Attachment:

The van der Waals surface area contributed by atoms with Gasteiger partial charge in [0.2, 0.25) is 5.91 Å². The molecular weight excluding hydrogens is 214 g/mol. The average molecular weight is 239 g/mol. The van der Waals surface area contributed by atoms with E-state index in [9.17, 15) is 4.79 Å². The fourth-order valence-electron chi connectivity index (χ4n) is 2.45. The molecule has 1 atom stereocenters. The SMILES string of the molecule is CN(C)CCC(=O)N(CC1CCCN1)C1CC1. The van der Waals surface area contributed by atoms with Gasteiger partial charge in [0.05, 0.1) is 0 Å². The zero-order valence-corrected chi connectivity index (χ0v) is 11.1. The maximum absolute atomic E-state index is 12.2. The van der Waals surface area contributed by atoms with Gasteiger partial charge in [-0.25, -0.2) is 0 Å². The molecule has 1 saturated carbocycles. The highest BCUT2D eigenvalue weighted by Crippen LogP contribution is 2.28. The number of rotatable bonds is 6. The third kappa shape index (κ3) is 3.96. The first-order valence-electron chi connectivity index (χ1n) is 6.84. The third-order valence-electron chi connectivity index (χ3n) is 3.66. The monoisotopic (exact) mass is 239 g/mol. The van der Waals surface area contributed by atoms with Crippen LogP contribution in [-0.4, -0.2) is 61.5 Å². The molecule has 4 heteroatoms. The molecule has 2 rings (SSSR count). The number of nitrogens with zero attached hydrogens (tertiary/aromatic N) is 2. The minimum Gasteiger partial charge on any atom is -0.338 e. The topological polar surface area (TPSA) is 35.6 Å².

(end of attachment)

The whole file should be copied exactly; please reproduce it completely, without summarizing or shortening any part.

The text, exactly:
The van der Waals surface area contributed by atoms with Gasteiger partial charge in [0.2, 0.25) is 5.91 Å². The molecular weight excluding hydrogens is 214 g/mol. The average molecular weight is 239 g/mol. The van der Waals surface area contributed by atoms with E-state index in [9.17, 15) is 4.79 Å². The fourth-order valence-electron chi connectivity index (χ4n) is 2.45. The molecule has 1 atom stereocenters. The SMILES string of the molecule is CN(C)CCC(=O)N(CC1CCCN1)C1CC1. The van der Waals surface area contributed by atoms with Gasteiger partial charge in [0.05, 0.1) is 0 Å². The zero-order valence-corrected chi connectivity index (χ0v) is 11.1. The maximum absolute atomic E-state index is 12.2. The van der Waals surface area contributed by atoms with Gasteiger partial charge in [-0.25, -0.2) is 0 Å². The molecule has 1 saturated carbocycles. The highest BCUT2D eigenvalue weighted by Crippen LogP contribution is 2.28. The number of rotatable bonds is 6. The third kappa shape index (κ3) is 3.96. The first-order valence-electron chi connectivity index (χ1n) is 6.84. The third-order valence-electron chi connectivity index (χ3n) is 3.66. The monoisotopic (exact) mass is 239 g/mol. The van der Waals surface area contributed by atoms with Crippen LogP contribution in [-0.4, -0.2) is 61.5 Å². The molecule has 4 heteroatoms. The molecule has 2 rings (SSSR count). The number of nitrogens with zero attached hydrogens (tertiary/aromatic N) is 2. The minimum Gasteiger partial charge on any atom is -0.338 e. The topological polar surface area (TPSA) is 35.6 Å².